Trustee boards and employers for schemes with Valuation dates
between September 2011 to September 2012 will need to consider
TPR's April 2012 Funding Statement ("2012
Statement"). Essentially, the 2012 Statement reflects
TPR's view of the impact of the current economic environment on
What are the duties of trustees in the light of the 2012
The scheme specific funding rules are contained in Pensions Act
2004. The rules include requirements relating to calculating scheme
deficits and the period of time over which deficit may be repaid.
Having taken into account the scheme specific funding legislation
and TPR's April 2012 Statement trustees are still left with a
degree of discretion. Essentially, trustee boards need to make
judgments about the degree of risk appropriate to their scheme.
If trustees stray into what TPR considers to be an unsupportable
approach TPR has various powers at its disposal. For instance, TPR
may give directions about the calculation of the Scheme's
"technical provisions" and/or may impose a schedule of
contributions (Section 231, Pensions Act 2004).
TPR has seldom used these powers. TPR faces exactly the same
problem as the schemes it regulates. The funding regime is scheme
specific and the right answer, or the range of acceptable answers,
depends on the scheme's particular circumstances e.g. the
profile of its membership liabilities and the strength or weakness
of the employer covenant. TPR is likely to resist what it judges to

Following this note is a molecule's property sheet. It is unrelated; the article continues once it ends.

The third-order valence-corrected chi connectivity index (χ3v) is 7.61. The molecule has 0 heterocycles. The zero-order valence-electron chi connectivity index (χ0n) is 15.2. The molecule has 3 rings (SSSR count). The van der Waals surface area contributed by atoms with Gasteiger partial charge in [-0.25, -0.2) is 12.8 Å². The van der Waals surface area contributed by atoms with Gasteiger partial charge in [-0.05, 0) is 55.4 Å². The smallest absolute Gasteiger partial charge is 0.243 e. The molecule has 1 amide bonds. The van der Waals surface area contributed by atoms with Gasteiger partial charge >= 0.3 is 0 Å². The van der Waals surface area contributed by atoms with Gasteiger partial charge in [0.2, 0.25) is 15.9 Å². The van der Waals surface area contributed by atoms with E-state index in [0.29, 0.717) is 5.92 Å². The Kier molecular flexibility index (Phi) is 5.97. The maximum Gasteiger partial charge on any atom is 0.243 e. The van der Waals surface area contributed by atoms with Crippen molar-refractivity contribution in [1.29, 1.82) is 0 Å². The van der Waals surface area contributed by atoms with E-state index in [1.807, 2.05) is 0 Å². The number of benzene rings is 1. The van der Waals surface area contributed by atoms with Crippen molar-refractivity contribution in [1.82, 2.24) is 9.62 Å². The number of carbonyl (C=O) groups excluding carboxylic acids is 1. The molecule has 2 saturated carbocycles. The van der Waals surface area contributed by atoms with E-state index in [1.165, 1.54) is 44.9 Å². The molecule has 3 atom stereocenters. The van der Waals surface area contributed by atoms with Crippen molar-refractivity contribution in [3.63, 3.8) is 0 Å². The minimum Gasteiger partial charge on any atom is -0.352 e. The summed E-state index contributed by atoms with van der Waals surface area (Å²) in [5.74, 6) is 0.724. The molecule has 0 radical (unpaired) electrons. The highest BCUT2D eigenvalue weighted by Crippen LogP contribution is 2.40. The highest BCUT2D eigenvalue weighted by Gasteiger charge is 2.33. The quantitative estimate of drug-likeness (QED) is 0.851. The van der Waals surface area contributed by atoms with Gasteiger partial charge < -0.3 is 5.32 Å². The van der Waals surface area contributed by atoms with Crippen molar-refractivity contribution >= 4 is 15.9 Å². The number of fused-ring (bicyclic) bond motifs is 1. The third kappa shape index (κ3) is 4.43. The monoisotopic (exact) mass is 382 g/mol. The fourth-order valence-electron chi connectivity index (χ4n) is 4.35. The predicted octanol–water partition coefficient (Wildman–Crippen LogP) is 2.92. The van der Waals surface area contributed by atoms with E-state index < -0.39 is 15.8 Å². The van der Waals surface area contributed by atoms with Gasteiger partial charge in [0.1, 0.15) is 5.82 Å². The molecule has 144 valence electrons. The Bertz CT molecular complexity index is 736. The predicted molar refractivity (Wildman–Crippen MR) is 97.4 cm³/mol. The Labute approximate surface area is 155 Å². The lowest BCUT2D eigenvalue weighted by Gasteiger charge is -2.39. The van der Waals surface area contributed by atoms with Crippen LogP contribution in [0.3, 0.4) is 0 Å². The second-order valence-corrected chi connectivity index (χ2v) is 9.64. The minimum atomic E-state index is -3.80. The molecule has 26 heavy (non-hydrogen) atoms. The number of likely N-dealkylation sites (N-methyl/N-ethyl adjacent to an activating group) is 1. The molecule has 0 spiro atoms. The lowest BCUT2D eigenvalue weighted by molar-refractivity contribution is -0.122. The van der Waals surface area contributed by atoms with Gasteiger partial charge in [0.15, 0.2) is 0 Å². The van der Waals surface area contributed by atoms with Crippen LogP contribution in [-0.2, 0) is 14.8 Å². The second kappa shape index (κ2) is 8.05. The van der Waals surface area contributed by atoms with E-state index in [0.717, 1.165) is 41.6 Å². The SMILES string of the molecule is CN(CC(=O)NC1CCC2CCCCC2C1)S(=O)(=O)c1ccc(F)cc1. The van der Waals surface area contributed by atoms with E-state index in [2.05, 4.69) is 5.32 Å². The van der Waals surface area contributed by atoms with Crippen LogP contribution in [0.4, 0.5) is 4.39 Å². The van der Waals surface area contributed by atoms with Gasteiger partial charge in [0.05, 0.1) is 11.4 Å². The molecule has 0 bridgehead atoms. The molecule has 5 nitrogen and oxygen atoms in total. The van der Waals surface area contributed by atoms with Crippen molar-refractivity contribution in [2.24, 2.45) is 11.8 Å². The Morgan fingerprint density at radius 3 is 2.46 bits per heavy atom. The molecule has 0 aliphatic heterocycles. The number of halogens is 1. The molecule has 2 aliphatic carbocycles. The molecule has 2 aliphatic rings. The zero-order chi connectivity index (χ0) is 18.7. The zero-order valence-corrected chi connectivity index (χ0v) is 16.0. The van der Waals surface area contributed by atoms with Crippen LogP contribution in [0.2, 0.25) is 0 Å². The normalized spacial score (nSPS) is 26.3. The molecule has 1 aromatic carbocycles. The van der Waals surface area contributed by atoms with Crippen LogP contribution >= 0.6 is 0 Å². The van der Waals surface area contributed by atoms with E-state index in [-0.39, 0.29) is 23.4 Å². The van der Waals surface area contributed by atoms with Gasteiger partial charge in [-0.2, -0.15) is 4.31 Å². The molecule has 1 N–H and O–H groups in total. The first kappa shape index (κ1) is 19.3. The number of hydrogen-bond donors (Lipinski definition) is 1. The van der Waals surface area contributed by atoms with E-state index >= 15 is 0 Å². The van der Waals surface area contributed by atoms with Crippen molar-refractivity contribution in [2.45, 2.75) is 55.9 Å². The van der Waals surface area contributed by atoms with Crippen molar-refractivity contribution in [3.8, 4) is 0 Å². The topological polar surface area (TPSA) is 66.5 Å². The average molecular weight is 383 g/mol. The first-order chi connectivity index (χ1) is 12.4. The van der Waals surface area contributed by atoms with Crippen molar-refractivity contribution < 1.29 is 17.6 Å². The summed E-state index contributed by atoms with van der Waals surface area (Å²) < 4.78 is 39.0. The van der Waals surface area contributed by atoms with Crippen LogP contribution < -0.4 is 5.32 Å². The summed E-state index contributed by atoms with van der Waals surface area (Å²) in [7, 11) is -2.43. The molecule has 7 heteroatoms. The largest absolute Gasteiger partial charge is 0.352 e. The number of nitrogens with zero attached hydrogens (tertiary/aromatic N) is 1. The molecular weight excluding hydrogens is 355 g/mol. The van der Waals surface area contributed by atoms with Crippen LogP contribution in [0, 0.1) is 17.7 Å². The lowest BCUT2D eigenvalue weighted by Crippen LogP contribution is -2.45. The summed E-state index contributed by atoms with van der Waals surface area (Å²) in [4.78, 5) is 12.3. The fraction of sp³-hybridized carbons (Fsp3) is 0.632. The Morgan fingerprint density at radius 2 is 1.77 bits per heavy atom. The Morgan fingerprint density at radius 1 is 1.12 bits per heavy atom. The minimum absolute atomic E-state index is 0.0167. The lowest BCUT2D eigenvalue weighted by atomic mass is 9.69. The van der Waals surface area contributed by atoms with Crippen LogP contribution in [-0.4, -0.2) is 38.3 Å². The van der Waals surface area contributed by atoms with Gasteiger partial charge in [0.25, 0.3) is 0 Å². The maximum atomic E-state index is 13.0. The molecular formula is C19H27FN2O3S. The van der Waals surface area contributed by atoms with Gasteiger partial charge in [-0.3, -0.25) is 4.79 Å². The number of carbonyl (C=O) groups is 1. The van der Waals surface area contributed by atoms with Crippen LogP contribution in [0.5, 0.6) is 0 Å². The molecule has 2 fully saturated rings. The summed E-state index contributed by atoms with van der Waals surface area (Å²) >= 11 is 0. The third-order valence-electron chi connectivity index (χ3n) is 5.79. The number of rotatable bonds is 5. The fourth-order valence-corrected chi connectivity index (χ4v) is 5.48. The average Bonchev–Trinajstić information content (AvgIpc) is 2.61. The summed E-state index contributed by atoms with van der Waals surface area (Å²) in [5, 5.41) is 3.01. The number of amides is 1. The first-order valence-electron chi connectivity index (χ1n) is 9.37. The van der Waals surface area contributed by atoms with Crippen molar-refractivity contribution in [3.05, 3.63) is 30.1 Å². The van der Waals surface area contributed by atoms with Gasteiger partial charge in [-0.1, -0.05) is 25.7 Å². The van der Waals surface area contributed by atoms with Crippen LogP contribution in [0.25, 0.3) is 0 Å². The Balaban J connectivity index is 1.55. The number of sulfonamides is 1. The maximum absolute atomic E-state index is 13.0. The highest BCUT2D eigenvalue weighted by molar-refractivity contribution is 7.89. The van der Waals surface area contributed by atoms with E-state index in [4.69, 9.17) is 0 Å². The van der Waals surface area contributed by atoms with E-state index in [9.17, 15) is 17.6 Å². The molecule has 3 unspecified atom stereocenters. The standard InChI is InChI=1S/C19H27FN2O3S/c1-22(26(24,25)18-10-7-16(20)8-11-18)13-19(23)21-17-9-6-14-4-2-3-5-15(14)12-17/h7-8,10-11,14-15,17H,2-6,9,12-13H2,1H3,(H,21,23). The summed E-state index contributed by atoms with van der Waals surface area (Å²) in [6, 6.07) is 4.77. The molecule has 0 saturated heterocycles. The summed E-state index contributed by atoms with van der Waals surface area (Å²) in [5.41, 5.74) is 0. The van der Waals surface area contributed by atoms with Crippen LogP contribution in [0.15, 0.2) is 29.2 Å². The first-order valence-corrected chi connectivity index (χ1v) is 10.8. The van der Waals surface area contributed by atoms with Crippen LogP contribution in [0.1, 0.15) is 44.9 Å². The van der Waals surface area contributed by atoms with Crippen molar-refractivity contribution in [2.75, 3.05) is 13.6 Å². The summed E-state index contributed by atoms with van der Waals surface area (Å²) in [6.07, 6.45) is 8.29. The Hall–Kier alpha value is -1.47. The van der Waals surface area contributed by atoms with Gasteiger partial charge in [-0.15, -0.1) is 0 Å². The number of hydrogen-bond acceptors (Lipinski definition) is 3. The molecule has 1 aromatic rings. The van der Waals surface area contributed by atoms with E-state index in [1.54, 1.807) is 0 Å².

be unreasonable risk.
What is unreasonable risk?
The recent sale of BMI by Lufthansa involved TPR considering
whether it could exercise its anti-avoidance powers. TPR's
statutory Report (issued May 2012) gives an interesting insight
into TPR's views on scheme risk.
The employer, Lufthansa was prepared to give a limited level of
funding on a conditional basis. This would have resulted in a
"25 year recovery plan which would have required a
considerable degree of investment out-performance above the
Trustee's proposed funding basis. Consequently, a sizable
proportion of the scheme's assets were required to be invested
in non-hedged asset classes over that period".
TPR rejected this approach as it placed too much reliance and
hence risk on "investment out-performance".
The facts of the Lufthansa/BMI case were special as Lufthansa
was not a participating scheme employer and for technical reasons
TPR could not exercise its anti-avoidance powers. Nonetheless,
TPR's report illustrates TPR paying close attention to
investment risk in the funding context and the strategies schemes
put in place to mitigate the risk of a failure of
Trustee duties generally
Perhaps a simpler way of looking at the legislation, together
with the Codes of Practice, Guidance and other material published
by TPR, is to keep in mind the basic trust law duty namely trustees
should manage all their risks prudently in the particular
circumstances of their scheme. A contrary view would be that TPR is
going beyond what trust law requires and is being overly protective
of the PPF.
The content of this article is intended to provide a general
guide to the subject matter. Specialist advice should be sought
about your specific circumstances.
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The Court of Justice of the European Union has ruled that VAT on investment management fees paid by the trustees of a UK defined benefit pension scheme is irrecoverable under a VAT exemption for special investment contained in two EU Directives.
A number of summaries regarding the most recent updates as reported by the the FSA, the Financial Conduct Authority, the Prudential Regulatory Authority, the UKLA, the Upper Tribunal, the Financial Ombudsman Service and the London Stock Exchange.
A summary of the most recent developments as reported by the FCA, the PRA, the UKLA, the Upper Tribunal, the Financial Ombudsman Service and the London Stock Exchange.
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